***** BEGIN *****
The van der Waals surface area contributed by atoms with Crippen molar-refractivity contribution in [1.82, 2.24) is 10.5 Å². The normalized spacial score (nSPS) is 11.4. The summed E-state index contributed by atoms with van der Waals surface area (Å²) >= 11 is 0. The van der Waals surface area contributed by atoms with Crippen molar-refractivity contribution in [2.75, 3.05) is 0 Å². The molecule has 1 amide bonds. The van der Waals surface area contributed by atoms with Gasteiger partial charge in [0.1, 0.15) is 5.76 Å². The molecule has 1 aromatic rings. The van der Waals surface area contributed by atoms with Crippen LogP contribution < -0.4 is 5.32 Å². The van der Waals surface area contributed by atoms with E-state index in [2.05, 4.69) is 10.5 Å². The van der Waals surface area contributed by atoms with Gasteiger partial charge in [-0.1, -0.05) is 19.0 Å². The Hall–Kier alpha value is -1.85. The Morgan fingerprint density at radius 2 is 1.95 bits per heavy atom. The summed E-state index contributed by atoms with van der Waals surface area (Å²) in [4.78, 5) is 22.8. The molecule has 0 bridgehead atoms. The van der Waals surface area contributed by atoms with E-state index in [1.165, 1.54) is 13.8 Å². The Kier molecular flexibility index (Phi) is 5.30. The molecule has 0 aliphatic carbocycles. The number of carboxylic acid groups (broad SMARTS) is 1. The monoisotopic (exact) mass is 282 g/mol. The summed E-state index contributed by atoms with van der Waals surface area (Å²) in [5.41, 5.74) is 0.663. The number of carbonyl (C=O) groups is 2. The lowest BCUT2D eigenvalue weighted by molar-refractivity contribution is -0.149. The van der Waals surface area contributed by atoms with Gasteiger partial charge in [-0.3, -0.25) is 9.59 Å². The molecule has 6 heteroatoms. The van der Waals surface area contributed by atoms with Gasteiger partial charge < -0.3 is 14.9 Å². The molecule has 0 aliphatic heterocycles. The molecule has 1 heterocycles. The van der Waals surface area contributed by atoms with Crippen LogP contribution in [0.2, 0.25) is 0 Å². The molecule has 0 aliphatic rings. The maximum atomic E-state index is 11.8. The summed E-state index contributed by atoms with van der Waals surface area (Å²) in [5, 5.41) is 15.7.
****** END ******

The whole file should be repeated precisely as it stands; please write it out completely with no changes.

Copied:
The van der Waals surface area contributed by atoms with Crippen molar-refractivity contribution in [1.82, 2.24) is 10.5 Å². The normalized spacial score (nSPS) is 11.4. The summed E-state index contributed by atoms with van der Waals surface area (Å²) >= 11 is 0. The van der Waals surface area contributed by atoms with Crippen molar-refractivity contribution in [2.75, 3.05) is 0 Å². The molecule has 1 amide bonds. The van der Waals surface area contributed by atoms with Gasteiger partial charge in [0.1, 0.15) is 5.76 Å². The molecule has 1 aromatic rings. The van der Waals surface area contributed by atoms with Crippen LogP contribution < -0.4 is 5.32 Å². The van der Waals surface area contributed by atoms with E-state index in [2.05, 4.69) is 10.5 Å². The van der Waals surface area contributed by atoms with Gasteiger partial charge in [-0.1, -0.05) is 19.0 Å². The Hall–Kier alpha value is -1.85. The Morgan fingerprint density at radius 2 is 1.95 bits per heavy atom. The summed E-state index contributed by atoms with van der Waals surface area (Å²) in [4.78, 5) is 22.8. The molecule has 0 bridgehead atoms. The van der Waals surface area contributed by atoms with E-state index in [1.165, 1.54) is 13.8 Å². The Kier molecular flexibility index (Phi) is 5.30. The molecule has 0 aliphatic carbocycles. The number of carboxylic acid groups (broad SMARTS) is 1. The monoisotopic (exact) mass is 282 g/mol. The summed E-state index contributed by atoms with van der Waals surface area (Å²) in [5.41, 5.74) is 0.663. The number of carbonyl (C=O) groups is 2. The lowest BCUT2D eigenvalue weighted by molar-refractivity contribution is -0.149. The van der Waals surface area contributed by atoms with Gasteiger partial charge in [-0.3, -0.25) is 9.59 Å². The molecule has 6 heteroatoms. The van der Waals surface area contributed by atoms with Gasteiger partial charge < -0.3 is 14.9 Å². The molecule has 0 aliphatic heterocycles. The molecule has 1 heterocycles. The van der Waals surface area contributed by atoms with Crippen LogP contribution in [0.2, 0.25) is 0 Å². The molecule has 0 aliphatic rings. The maximum atomic E-state index is 11.8. The summed E-state index contributed by atoms with van der Waals surface area (Å²) in [5, 5.41) is 15.7.